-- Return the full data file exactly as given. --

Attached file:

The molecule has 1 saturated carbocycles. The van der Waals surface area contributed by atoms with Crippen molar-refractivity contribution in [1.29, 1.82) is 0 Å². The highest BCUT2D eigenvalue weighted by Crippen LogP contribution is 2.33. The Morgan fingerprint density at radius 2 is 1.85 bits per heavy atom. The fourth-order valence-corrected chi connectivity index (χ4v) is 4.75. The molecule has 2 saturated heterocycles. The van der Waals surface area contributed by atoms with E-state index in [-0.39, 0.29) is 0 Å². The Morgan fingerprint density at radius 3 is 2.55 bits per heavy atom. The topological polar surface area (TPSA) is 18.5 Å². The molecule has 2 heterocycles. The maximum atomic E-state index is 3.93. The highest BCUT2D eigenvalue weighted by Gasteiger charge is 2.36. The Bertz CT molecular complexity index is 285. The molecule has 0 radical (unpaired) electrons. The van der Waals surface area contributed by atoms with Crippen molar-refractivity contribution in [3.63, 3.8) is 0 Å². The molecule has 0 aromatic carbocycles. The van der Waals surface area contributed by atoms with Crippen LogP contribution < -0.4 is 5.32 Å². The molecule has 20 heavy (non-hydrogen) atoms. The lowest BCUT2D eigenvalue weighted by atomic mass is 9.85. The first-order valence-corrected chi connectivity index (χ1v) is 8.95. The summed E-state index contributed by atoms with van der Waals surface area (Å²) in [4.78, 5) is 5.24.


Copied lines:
The molecule has 1 saturated carbocycles. The van der Waals surface area contributed by atoms with Crippen molar-refractivity contribution in [1.29, 1.82) is 0 Å². The highest BCUT2D eigenvalue weighted by Crippen LogP contribution is 2.33. The Morgan fingerprint density at radius 2 is 1.85 bits per heavy atom. The fourth-order valence-corrected chi connectivity index (χ4v) is 4.75. The molecule has 2 saturated heterocycles. The van der Waals surface area contributed by atoms with E-state index in [-0.39, 0.29) is 0 Å². The Morgan fingerprint density at radius 3 is 2.55 bits per heavy atom. The topological polar surface area (TPSA) is 18.5 Å². The molecule has 2 heterocycles. The maximum atomic E-state index is 3.93. The highest BCUT2D eigenvalue weighted by Gasteiger charge is 2.36. The Bertz CT molecular complexity index is 285. The molecule has 0 radical (unpaired) electrons. The van der Waals surface area contributed by atoms with Crippen molar-refractivity contribution in [3.63, 3.8) is 0 Å². The molecule has 0 aromatic carbocycles. The van der Waals surface area contributed by atoms with Crippen LogP contribution < -0.4 is 5.32 Å². The molecule has 20 heavy (non-hydrogen) atoms. The lowest BCUT2D eigenvalue weighted by atomic mass is 9.85. The first-order valence-corrected chi connectivity index (χ1v) is 8.95. The summed E-state index contributed by atoms with van der Waals surface area (Å²) in [4.78, 5) is 5.24.